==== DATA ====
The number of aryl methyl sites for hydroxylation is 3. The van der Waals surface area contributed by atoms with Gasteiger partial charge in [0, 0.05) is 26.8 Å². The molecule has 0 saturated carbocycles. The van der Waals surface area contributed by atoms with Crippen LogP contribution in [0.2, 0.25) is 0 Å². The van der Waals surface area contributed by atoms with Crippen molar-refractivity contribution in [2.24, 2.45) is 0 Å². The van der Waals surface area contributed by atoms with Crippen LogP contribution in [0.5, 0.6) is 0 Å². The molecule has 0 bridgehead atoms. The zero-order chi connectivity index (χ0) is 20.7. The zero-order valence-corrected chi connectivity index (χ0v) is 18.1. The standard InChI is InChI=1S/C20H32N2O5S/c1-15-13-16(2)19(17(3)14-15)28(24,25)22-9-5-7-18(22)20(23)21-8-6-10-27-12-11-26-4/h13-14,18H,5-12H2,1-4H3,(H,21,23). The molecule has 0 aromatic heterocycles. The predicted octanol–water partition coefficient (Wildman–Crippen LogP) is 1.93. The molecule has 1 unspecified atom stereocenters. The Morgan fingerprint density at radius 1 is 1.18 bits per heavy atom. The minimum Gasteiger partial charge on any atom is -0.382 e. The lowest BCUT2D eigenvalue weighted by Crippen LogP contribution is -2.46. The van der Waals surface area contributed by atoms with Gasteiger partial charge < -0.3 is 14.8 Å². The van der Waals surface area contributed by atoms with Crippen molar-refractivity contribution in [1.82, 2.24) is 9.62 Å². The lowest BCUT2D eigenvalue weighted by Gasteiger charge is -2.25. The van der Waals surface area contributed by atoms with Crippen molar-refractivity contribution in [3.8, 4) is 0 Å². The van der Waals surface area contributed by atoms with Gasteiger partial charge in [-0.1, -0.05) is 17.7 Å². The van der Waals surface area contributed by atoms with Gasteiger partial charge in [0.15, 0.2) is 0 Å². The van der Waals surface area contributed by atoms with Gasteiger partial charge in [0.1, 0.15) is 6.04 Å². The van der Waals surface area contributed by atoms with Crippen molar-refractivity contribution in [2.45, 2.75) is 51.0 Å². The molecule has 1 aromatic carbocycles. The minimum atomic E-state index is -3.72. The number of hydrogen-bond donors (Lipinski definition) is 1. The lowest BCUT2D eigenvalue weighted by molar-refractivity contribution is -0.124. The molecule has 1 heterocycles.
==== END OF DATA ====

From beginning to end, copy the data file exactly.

The number of aryl methyl sites for hydroxylation is 3. The van der Waals surface area contributed by atoms with Gasteiger partial charge in [0, 0.05) is 26.8 Å². The molecule has 0 saturated carbocycles. The van der Waals surface area contributed by atoms with Crippen LogP contribution in [0.2, 0.25) is 0 Å². The van der Waals surface area contributed by atoms with Crippen molar-refractivity contribution in [2.24, 2.45) is 0 Å². The van der Waals surface area contributed by atoms with Crippen LogP contribution in [0.5, 0.6) is 0 Å². The molecule has 0 bridgehead atoms. The zero-order chi connectivity index (χ0) is 20.7. The zero-order valence-corrected chi connectivity index (χ0v) is 18.1. The standard InChI is InChI=1S/C20H32N2O5S/c1-15-13-16(2)19(17(3)14-15)28(24,25)22-9-5-7-18(22)20(23)21-8-6-10-27-12-11-26-4/h13-14,18H,5-12H2,1-4H3,(H,21,23). The molecule has 0 aromatic heterocycles. The predicted octanol–water partition coefficient (Wildman–Crippen LogP) is 1.93. The molecule has 1 unspecified atom stereocenters. The Morgan fingerprint density at radius 1 is 1.18 bits per heavy atom. The minimum Gasteiger partial charge on any atom is -0.382 e. The lowest BCUT2D eigenvalue weighted by Crippen LogP contribution is -2.46. The van der Waals surface area contributed by atoms with Gasteiger partial charge < -0.3 is 14.8 Å². The van der Waals surface area contributed by atoms with Crippen molar-refractivity contribution in [1.82, 2.24) is 9.62 Å². The lowest BCUT2D eigenvalue weighted by Gasteiger charge is -2.25. The van der Waals surface area contributed by atoms with Crippen molar-refractivity contribution in [3.8, 4) is 0 Å². The van der Waals surface area contributed by atoms with Gasteiger partial charge in [-0.1, -0.05) is 17.7 Å². The van der Waals surface area contributed by atoms with Gasteiger partial charge in [0.15, 0.2) is 0 Å². The van der Waals surface area contributed by atoms with Gasteiger partial charge in [0.1, 0.15) is 6.04 Å². The van der Waals surface area contributed by atoms with Crippen molar-refractivity contribution in [2.45, 2.75) is 51.0 Å². The molecule has 1 aromatic carbocycles. The minimum atomic E-state index is -3.72. The number of hydrogen-bond donors (Lipinski definition) is 1. The lowest BCUT2D eigenvalue weighted by molar-refractivity contribution is -0.124. The molecule has 1 heterocycles.